A while back I decided that the office needed a makeover. Many things were, and are still, on this list, but one thing for sure was an industrial pipe bookcase. I had seen them numerous times on Pinterest and I had to try to make some. I downloaded a plan from Ana White’s website and went on an adventure to Home Depot for supplies. Later, I returned from my trip empty-handed and disappointed that even as a DIY project this bookcase was going to cost way too much. The bookcase called for numerous pipe fittings and floor flanges, which ran almost $6.00 a piece at HD. When you need 32 flanges for one bookcase, that can add up rather quickly.
So I decided to try my luck online. I hunted on Amazon for flanges and ran across some black iron ones that would work, but they were still $5.00 plus shipping for one…so not so good. I finally stumbled across Life and Home which is formerly known as the Ace Hardware Outlet. They had floor flanges for $1.79 and free shipping for orders over $45.00! Perfect. I still needed to find the iron pipe though and while Life and Home had good prices on that too, it just wasn’t cheap enough. To help with this problem, I decided to modify the plan from Ana White a bit…
I read different viewpoints on using electrical conduit and decided that it would be plenty strong enough for my needs. At $1.94 for 10 feet, it was a MUCH better bargain. I also used shorter pieces than the plan called for so my bookcase only came out to 74″ tall instead of 86″. I did run into an issue with the electrical conduit though. How could I attach it to the flanges? Iron pipe can be cut and threaded for free at HD and Lowes, but the electrical conduit wasn’t sturdy enough for their industrial machines, so no threading…and I wasn’t about to purchase an expensive tap and die set. I solved this dilemma by using electrical compression connectors. They were $2.38 for a five pack and I needed 13 packs for two bookcases. With downward pressure and some severe tightening skills (thank you fiance) they are very secure.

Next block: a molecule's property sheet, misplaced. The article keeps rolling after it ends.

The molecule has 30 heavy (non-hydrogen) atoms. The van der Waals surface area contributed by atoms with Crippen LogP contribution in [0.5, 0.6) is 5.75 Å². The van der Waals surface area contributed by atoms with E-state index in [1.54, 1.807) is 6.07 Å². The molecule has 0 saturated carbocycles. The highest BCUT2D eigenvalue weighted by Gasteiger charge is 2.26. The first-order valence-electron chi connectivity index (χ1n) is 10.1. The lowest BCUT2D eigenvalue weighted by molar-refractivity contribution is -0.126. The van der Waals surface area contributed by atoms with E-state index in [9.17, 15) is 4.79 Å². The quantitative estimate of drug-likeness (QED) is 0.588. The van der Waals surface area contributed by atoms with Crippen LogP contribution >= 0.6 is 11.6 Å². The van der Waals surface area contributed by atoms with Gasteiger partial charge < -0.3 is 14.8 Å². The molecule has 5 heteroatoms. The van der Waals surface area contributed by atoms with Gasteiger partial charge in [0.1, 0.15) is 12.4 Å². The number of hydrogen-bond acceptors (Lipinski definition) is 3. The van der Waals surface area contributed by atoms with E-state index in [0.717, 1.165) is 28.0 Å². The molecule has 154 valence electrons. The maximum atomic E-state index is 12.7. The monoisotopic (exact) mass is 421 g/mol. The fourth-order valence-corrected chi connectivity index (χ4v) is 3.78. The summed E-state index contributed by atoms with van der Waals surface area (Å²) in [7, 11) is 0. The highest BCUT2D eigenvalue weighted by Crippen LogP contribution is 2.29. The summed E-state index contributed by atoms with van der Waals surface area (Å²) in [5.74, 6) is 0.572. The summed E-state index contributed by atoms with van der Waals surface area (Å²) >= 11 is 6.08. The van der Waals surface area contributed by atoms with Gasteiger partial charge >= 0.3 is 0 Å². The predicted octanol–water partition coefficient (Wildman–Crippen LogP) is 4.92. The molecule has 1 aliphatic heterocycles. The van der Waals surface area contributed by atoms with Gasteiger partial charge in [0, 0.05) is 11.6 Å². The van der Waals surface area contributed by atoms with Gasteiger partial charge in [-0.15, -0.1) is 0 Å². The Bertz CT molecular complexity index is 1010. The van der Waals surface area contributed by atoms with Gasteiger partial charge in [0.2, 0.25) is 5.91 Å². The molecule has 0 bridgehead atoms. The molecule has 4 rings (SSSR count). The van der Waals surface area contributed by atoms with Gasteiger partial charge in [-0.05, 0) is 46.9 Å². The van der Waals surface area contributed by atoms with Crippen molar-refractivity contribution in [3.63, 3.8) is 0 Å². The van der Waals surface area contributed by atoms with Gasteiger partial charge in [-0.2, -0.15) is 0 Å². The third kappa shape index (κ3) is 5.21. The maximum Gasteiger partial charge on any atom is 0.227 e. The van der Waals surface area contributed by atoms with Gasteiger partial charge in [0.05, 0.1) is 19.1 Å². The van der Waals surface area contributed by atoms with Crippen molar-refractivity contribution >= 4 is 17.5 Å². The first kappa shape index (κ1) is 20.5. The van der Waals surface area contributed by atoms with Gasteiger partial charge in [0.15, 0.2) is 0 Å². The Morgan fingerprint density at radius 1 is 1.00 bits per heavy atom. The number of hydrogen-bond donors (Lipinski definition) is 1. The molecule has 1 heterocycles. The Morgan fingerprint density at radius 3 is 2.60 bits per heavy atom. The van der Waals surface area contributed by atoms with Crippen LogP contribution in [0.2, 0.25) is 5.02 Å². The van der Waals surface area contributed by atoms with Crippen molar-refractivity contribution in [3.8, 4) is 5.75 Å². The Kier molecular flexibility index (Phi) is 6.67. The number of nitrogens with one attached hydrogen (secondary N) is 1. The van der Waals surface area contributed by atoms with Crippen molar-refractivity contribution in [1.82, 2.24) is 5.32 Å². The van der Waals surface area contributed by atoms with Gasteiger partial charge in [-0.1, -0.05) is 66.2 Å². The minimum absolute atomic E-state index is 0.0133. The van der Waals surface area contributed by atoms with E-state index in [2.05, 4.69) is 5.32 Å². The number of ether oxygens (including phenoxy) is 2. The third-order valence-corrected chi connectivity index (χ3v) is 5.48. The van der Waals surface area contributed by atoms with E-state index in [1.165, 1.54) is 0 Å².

Cutting the pipe wasn’t too bad, but again I enlisted my fiance’s help for that. He used a standard pipe cutter…64 times, lol. I cut all the pipes to 14 inches except for the lower shelf. I (he) cut those to 16 inches.
I wanted the pipe to look like the wrought iron on our Pottery Barn table, so I followed 7th House on the Left’s lead and spray painted all the metal connectors, flanges, and pipe. I used Rustoleum Aged Iron and then several coats of flat black spray paint over top. The easiest way I found to do this was to connect the cut pipes and the flanges and stand them all on end, then go to town with the spray paint. I was thankful to have a mask for this, because it took several light coats.
Casters are pretty pricey too. I opted for three inch casters and bought two with brakes. I found these sets of casters meant for a tool box for the least amount of money. All 4 casters for $19.98 and they even come with bolts! I also spray painted the casters I found at Lowes.